Mandan Council House

 

 

 

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By Dan Beard

tbp127.gif (3230 bytes)
Fig. 127

The Mandan Ridge-Pole

After the hardships of a wilderness trip up near Hudson Bay in search of fresh ideas for you boys, the writer is glad to get back to his own camp at Wild Lands, on Big-Tik Pond, Pike County, Pennsylvania, where he may work in the woods, even if he has not time to play there.  Work and play, however, are the same thing under different names, for play is doing a thing because you want to do it, and work is doing the same thing because you must do it. 

In his books for the boys the writer always tries to remember the things he wanted to do when he himself was a lad, but things which he often failed to do, because there was no one writing for boys then on these topics, and older people did not give much time to superintending boys' play. It is safe to say that no boy who has read Robinson Crusoe, Swiss Family Robinson, etc., has not, as he closed these books, given a sigh and wished for a desert island, or at least a cave house, and there is no good reason why he should not have a cave house. Most boys have made attempts to dig caves, but this is dangerous work, for the bank is very apt to cave in on the workers, and does so somewhere in the country every year.

To do away with this real danger the Founder designed and put in his Jack of All Trades the first working drawings of an underground club-house ever published; but since then other writers, lacking inventive skill, have used the author's underground house designs as their own, and published them for the boys, so now it is "up to" the author to furnish a new set of designs, and here they are:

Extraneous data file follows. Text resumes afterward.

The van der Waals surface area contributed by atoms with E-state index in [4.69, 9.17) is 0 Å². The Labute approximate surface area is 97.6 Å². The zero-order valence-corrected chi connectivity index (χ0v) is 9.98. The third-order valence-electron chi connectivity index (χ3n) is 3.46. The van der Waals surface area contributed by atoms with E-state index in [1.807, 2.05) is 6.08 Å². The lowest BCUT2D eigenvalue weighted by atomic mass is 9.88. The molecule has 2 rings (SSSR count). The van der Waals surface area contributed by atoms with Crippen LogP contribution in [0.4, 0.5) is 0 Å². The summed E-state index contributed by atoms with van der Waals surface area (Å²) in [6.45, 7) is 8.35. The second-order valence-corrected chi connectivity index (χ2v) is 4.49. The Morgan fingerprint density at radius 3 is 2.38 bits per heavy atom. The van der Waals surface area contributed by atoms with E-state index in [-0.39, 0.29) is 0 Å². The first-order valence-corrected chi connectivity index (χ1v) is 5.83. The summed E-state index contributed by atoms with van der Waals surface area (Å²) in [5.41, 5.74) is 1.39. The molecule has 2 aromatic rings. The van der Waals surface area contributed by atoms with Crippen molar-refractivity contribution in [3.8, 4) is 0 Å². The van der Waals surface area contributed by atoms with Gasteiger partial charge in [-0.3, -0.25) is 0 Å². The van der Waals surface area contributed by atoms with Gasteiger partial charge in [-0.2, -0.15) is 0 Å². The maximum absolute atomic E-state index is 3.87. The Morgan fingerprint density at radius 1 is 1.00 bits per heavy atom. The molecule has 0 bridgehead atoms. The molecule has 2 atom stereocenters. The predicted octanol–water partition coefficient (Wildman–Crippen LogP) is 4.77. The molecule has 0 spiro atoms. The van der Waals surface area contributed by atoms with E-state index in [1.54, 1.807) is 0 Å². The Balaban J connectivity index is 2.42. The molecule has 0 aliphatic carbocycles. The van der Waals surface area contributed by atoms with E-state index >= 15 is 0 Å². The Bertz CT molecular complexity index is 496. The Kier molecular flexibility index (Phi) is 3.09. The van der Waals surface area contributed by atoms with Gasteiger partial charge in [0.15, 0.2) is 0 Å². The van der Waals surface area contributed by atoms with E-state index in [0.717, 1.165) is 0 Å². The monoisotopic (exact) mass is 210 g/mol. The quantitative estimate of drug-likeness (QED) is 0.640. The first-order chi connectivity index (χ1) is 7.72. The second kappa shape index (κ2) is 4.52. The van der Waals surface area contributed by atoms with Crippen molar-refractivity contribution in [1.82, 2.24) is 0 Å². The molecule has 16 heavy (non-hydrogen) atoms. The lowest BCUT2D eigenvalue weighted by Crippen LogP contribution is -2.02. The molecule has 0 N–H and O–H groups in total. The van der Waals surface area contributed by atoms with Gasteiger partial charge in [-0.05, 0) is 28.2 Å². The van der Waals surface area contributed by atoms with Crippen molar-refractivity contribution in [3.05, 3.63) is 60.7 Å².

This Camp, Den, or Mandan Council

can be built in the woods, a vacant lot, or a city backyard, as the case may be. If your Fort has access to the woods and open country, cut two crotched or forked sticks like those shown by E and F in Fig. 127. Dig two holes two or three feet in the ground --the deeper the better--and set the poles in them, hammering the ground down tightly about them so that they will be firm and rigid; then cut a ridge-pole (A B, Fig. 127) and place it in the crotches as shown in the diagram. To make

The Sides

tbp128.gif (10360 bytes)
Fig. 128. 
The Frame of a Mandan

cut a goodly number of poles (G G G, Fig. 128) and lay them up against the ridge-pole, as shown in the diagram (Fig. 128).

To make the sides firm, force the lower ends of the G poles into the ground; or, if the ground is too rocky, place a row of big stones at the base of the side or G poles, to prevent them from spreading out at their base and slipping from the ridge-pole. 

tbp129.gif (4837 bytes)
Fig. 129.
The Mandan's Rear Alcove

At the back end of the shack make a half--circle on the X Y (Fig. 129), and set up a number of poles with their upper ends resting against the A B stick, or ridge--pole, and in the fork of the E stick, or upright, with their lower ends pushed into the ground on the half-circle mark (Fig. 129). It is only necessary to

Cover the Frame

tbp130.gif (5962 bytes) 
Fig. 130.
Two Ways to Cover the Aides

with a thatch of balsam boughs, straw, hay, or bark to transform it into a good camp. To thatch with balsam or other boughs it is necessary to have some poles nailed on horizontally, as L L (Fig. 130), or some smaller green sticks woven in and out of the G sticks, basket fashion, as M M (Fig. 130). Begin at the bottom as you would in shingling a house, and weave in the green boughs as shown by K (Fig. 130).